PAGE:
gatsbyEntitlement is dangerous. Entitlement mixed with delusion is lethal. Sociopaths are lethal.

Entitlement is when a person believes he has the right to own or possess any “thing” or any “person” he desires. An entitled person believes his mere existence qualifies him as unique, special and somehow more deserving than others and above all laws and moral codes.

Sociopaths believe they are entitled.

Entitled sociopaths do not work or strive for what they have. They simply take it.

But the sociopath will argue that he does deserve what he has and what he takes. The sociopath will argue that he earned everything. He will argue that he worked long and hard to get what he has.

And the entitled sociopath is often very convincing in his arguments. Entitled sociopaths are good at justifying their con games. Entitled sociopaths believe that the art of arguing and conning people is synonymous with working hard.

How wrong could they be!?!?

Sociopaths are preposterous and delusional to believe they are somehow entitled to take everything they covet and desire. This kind of entitled thinking begets greater and greater delusions and results in the sociopath exerting greater and greater control over others in hopes of convincing others of the sociopath’s delusions.

The sociopath’s ultimate goal is to make you as delusional as he is. You must think as he thinks.

Why?

Well, for starters the sociopath can’t stand being surrounded by people who have independent thoughts. The sociopath is threatened by the creativity and ingenuity of others. If it doesn’t serve to propel the sociopath in status or reverence, the creativity and ingenuity of others is without purpose to the sociopath. He must be surrounded by people who think just as he thinks to feel complete and whole and powerful.

Once you become zombie-like and convinced of the sociopath’s delusions, the sociopath becomes that by which you measure all others. And once you start measuring all others against the sociopath’s delusions, a funny and ironic thing happens to your brain:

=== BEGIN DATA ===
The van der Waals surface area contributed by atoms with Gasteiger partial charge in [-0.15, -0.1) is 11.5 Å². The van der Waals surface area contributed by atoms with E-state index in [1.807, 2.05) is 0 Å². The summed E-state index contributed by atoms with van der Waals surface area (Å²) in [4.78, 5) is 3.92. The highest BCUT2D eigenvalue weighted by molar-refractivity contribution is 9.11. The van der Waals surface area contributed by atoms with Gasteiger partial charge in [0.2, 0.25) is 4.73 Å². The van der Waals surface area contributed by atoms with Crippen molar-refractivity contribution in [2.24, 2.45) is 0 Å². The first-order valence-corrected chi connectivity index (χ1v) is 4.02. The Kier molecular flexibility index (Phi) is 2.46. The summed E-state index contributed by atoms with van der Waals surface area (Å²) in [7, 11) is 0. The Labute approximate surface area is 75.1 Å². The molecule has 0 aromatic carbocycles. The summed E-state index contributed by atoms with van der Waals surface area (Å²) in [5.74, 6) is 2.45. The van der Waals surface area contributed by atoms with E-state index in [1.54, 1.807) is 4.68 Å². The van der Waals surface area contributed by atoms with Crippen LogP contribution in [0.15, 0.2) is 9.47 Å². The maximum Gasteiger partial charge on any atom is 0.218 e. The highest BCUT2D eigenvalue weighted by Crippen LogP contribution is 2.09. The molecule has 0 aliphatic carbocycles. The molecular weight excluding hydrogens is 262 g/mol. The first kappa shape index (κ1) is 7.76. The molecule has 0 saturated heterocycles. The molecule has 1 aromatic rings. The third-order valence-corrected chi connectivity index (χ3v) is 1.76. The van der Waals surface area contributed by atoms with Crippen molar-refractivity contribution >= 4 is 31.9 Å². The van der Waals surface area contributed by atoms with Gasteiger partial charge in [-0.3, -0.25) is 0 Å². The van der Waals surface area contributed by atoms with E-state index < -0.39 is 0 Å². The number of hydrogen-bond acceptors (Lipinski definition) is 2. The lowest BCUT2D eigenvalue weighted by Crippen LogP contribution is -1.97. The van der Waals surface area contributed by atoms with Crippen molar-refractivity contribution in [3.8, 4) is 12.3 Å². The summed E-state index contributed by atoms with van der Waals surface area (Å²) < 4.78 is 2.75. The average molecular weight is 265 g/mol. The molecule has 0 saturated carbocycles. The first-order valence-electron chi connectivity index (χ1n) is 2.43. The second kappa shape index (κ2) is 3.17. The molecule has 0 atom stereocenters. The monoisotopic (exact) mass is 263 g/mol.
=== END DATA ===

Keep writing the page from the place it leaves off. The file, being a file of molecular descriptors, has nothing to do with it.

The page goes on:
You become rewired to think that non-delusional people, people you once admired and respected, are the delusional ones and that the sociopath is completely sane and reasonable. You become convinced that the sociopath’s entitlement is justified and all others are simply too jealous or too stupid to understand.

“No wonder those people don’t like the sociopath! They’re just super jealous of the sociopath! Makes total sense now!”

Sociopaths are often successful in exerting their will onto us and making us zombie-like through influence and control. The greatest tool the sociopath has in his bag of tricks is his ability to invalidate us. The sociopath invalidates us with subtle language, suggestions and passive-aggressive behaviors:

  • You’re just not thinking clearly right now. Soon you will see things the way I see things.
  • Have you given enough thought to that idea you have? It seems you haven’t thought this through.
  • You’ve clearly been damaged by someone in the past. No wonder you don’t trust me. No wonder you lash out at me.
  • How could you be doing this again? Don’t you ever learn?